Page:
Millennials, huh? Those avocado-toast-loving, Instagram-influencering, selfie-taking young’uns. They’re always too busy disrupting industries to get to the business of making themselves a proper career.
Just kidding. You’re safe here in the knowledge that I, too, am planted firmly within the age range that defines me as a Millennial. And personally, I think we’re great.
And as for traditional careers, who needs ‘em?
Today, more and more Millennials are rejecting traditional career paths and stepping out on their own, and entrepreneurship has always been an appealing alternative. According to a study by the Kaufmann Foundation, 54% of Millennials want to start their own business or have already started one. With the promise of setting your own hours, not having to call anyone boss, and the satisfaction of watching something grow from the ground up, it’s easy to see why Millennials are drawn to the idea of starting their own businesses.
Jenny Lei is proof that despite their age, Millennial entrepreneurs are ready to play in the big leagues. With no formal business training and a single internship on her resume, this self-taught entrepreneur has grown her ecommerce business to an enviable success. Her business, which sells handbags and accessories, has recently passed the $600,000 revenue mark despite launching less a year ago.
I called her up at her apartment/office/temporary warehouse in New York City to talk to her about finding her feet as an entrepreneur, her biggest mistakes, and the little details that have made all the difference to her success.
The First Steps as a Millennial Entrepreneur
Jenny Lei is 22 years old, and brimming with energy and enthusiasm. She’s a self-described optimist, a trait she thinks is crucial to her success as an entrepreneur.
“I’m very positive person, I think that helps. You have to be optimistic when doing this, because a lot of things are going to go wrong,” she says.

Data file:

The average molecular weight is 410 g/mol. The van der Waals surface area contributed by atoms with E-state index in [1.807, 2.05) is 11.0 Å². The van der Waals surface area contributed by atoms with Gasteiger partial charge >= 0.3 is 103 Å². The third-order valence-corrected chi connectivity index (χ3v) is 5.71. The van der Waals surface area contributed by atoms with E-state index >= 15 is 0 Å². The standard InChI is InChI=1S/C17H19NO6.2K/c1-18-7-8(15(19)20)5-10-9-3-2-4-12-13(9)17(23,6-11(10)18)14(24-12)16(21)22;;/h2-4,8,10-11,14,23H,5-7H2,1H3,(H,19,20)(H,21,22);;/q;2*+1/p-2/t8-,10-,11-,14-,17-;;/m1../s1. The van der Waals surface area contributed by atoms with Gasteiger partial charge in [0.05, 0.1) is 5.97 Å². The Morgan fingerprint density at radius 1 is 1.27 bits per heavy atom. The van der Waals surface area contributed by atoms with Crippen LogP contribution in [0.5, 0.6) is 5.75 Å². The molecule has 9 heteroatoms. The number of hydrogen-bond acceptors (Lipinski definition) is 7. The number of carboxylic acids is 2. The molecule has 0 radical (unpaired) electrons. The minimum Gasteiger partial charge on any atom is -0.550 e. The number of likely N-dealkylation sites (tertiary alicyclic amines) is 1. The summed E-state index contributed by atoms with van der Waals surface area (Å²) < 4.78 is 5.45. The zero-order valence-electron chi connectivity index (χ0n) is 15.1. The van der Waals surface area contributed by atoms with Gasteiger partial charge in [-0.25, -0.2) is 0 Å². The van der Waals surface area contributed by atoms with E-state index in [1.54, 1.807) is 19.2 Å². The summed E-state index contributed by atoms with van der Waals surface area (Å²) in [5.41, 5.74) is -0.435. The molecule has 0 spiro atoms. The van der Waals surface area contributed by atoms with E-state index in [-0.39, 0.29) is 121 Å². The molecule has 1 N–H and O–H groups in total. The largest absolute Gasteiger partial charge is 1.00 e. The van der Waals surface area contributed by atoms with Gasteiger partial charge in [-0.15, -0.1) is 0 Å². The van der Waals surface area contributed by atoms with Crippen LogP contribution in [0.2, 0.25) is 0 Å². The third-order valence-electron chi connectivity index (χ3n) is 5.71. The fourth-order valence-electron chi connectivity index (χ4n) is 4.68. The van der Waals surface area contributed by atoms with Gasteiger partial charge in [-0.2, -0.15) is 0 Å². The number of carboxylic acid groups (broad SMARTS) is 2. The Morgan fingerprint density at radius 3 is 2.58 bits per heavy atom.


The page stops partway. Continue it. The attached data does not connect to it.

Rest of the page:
Then after graduating college early in December 2017, she found herself out in the real world with the prospect of her entire career spanning before her.
“This past year I was trying to figure out what I want to do with my life, and how I’m going to make money, so I was interviewing a lot.” she says. “But I realized that the jobs I was interviewing for, I wasn’t really interested in.”
Unsatisfied with the idea of falling into an office job, she started to look for projects she could pick up to make some money to support herself.
So in April 2018, in between interviews and job applications, she started dabbling in her ecommerce businesses.
She’d tried running an ecommerce business before in college, selling avocado slicers to her Instagram followers. Her followers (all 800,000 of them) were part of a healthy recipe page she’d spent most of her high school years building. “I was thinking, I have a recipe Instagram page, and people love avocados! Let’s do this,” she says.
In the end the store made a few sales, but didn’t take off in the way she’d hoped.
But this time around, she went for a different approach.
First came the clothing store. Then the jewelry store. Then the bangle store. Then the luggage cases.
“My original goal was to start one store a month,” she says.
While she had some success, most of the businesses didn’t amount to much.
“I don’t remember how I stumbled on the idea of selling bags,” she says. “But it appealed to me, I collect handbags, so I thought it would be a good idea.”
She quickly launched her store with Shopify, and used Oberlo to source the product suppliers and help fulfil the orders. She chose to dropship the products from her supplier in China so that she wouldn’t have to buy inventory upfront. Then, once a customer had placed an order from her store her supplier would take care of delivery of the items directly to her customers.
In May 2018, she launched her handbag store. And her success was quick. After advertising a couple of the bags on her Instagram page, she scored her first sales. And once they started, they flooded in – she made $1,000 in sales in the first 24 hours.